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Middle East

Syrian propaganda, in German

Everything is great in Syria - at least according to the German-language news broadcast by Radio Damascus. Syria's state broadcaster is trying to improve the government's image abroad with foreign language news.

"Syrian forces have renewed their resolve to eliminate terrorism and its supporters," the newscaster reads in Damascus, speaking in German. For several minutes, he lists the latest fronts on which the Syrian government has repulsed its enemies. "In Aleppo, Syrian army units killed a large number of terrorists who were trying to break into a barracks," he says, adding that dozens of insurgents had also been killed or wounded in Homs and elsewhere.

Every night for an hour, the Syrian state broadcaster provides news and commentary for a German-speaking audience. The programming gives the impression that the government in Damascus is doing all it can to mediate and avoid a bloody civil war.

As in the Arab-language main programming, the insurgents are consistently described as being terrorists controlled and supported by foreign forces. In addition, individual news items speak of the government's alleged commitment to reform. Criticism of President Bashar Assad is nowhere to be heard.

Making their political position clear

A unit of the Syrian armed forces carry out a military operation in Aleppo AFP/GettyImages

Radio Damascus provides the government line on the conflict

Abdullatif Adam, the head of German programming at Radio Damascus, explains the broadcaster's intent: "The aim of the foreign services of the different radio and television stations is to correctly portray the political, cultural, sport and touristic aspects of our country." But it's clear that the main message of the current news line-up is the war.

"Providing the government's own political views on regional and international events, in a number of different languages - this is classic propaganda, similar to what once came out of Europe and in others parts of the world," says Kai Hafez, a communications professor at the University of Erfurt.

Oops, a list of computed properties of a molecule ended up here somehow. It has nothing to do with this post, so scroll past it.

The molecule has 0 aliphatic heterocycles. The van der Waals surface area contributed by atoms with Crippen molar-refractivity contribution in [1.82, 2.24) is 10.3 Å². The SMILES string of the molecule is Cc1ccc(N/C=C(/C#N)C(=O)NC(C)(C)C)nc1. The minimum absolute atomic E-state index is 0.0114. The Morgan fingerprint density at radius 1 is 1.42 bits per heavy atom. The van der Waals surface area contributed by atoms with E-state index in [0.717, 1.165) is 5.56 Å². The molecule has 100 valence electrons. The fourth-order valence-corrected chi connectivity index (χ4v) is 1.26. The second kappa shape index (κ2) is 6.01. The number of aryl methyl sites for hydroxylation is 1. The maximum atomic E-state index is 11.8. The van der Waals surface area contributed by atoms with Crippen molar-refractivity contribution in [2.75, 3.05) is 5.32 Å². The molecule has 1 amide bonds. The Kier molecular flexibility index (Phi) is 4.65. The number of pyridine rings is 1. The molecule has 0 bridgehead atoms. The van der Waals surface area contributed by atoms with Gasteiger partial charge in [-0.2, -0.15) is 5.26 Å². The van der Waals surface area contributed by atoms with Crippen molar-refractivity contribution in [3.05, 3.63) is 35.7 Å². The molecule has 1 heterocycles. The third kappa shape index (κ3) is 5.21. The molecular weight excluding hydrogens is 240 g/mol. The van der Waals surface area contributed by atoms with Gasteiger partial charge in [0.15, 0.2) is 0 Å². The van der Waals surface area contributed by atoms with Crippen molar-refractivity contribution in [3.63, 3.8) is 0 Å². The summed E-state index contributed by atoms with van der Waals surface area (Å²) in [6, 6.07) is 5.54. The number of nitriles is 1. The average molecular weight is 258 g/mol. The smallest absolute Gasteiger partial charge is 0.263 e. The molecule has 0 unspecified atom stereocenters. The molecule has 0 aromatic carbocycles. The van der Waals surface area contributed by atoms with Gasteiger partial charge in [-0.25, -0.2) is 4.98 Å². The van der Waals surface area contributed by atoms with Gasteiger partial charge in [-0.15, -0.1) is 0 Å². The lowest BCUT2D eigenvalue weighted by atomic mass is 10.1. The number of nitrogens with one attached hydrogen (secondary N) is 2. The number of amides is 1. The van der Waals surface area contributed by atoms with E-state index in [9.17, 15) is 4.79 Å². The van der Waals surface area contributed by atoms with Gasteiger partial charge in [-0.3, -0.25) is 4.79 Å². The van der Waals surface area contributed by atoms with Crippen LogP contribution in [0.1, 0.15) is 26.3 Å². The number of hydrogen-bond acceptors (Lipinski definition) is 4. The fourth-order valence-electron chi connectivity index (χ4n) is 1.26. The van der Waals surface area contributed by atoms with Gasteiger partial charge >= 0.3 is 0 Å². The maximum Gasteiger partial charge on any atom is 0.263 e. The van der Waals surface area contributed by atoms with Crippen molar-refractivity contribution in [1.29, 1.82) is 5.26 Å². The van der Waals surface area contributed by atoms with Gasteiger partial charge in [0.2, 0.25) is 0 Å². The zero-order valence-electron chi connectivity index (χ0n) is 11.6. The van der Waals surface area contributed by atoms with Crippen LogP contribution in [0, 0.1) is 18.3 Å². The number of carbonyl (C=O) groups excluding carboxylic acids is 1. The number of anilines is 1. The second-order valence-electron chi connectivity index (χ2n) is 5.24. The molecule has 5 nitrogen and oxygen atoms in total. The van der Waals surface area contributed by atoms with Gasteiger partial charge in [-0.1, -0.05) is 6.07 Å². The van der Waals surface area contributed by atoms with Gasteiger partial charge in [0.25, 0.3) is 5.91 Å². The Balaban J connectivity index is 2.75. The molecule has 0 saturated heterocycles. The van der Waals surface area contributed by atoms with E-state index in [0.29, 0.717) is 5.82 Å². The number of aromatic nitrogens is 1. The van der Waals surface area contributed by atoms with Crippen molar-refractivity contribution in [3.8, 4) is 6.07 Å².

No criticism allowed

The Syrian state broadcaster first aired German-language programming in 1968, over shortwave. Today, daily programming can also be picked up via satellite and over the Internet. Adam says the programming blocks, bookended by Arabic music, are put together by 10 people. Similar services are also available in English, French, Russian and Turkish.

Syrian President Basher Assad EPA/LUCAS DOLEGA

Criticism of Assad is not welcome

Listeners, according to Adam, are almost exclusively Germans or Austrians; Syrians living in Germany, however, are less likely to tune in. Adam, who says he is taking private German lessons in Damascus, says he gets a lot of feedback from his listeners, though now and again it's also criticism.

"For example, there are instances where people don't understand our political stance on the Arab-Zionist conflict, or have a different opinion on the issue. In that case, they let us know," he says. Any deviation from the government line while on the air, however, is clearly not on the schedule.

Limited reach and impact

Adam admits he doesn't know much about the reach of his little-known program in Germany, but says he would like a stronger signal. In addition, he would also like to start a German-language television channel to further expand his audience.

Hafez, however, believes such foreign language broadcasters have a limited range. "I don't think audience numbers are very high," he says. Hafez also doesn't think such programming can do much to significantly promote the Syrian government's position on the world stage.

"This [broadcast] is merely a proof of modernity and functionality," says Hafez. "Any country that can afford it will set up something similar."

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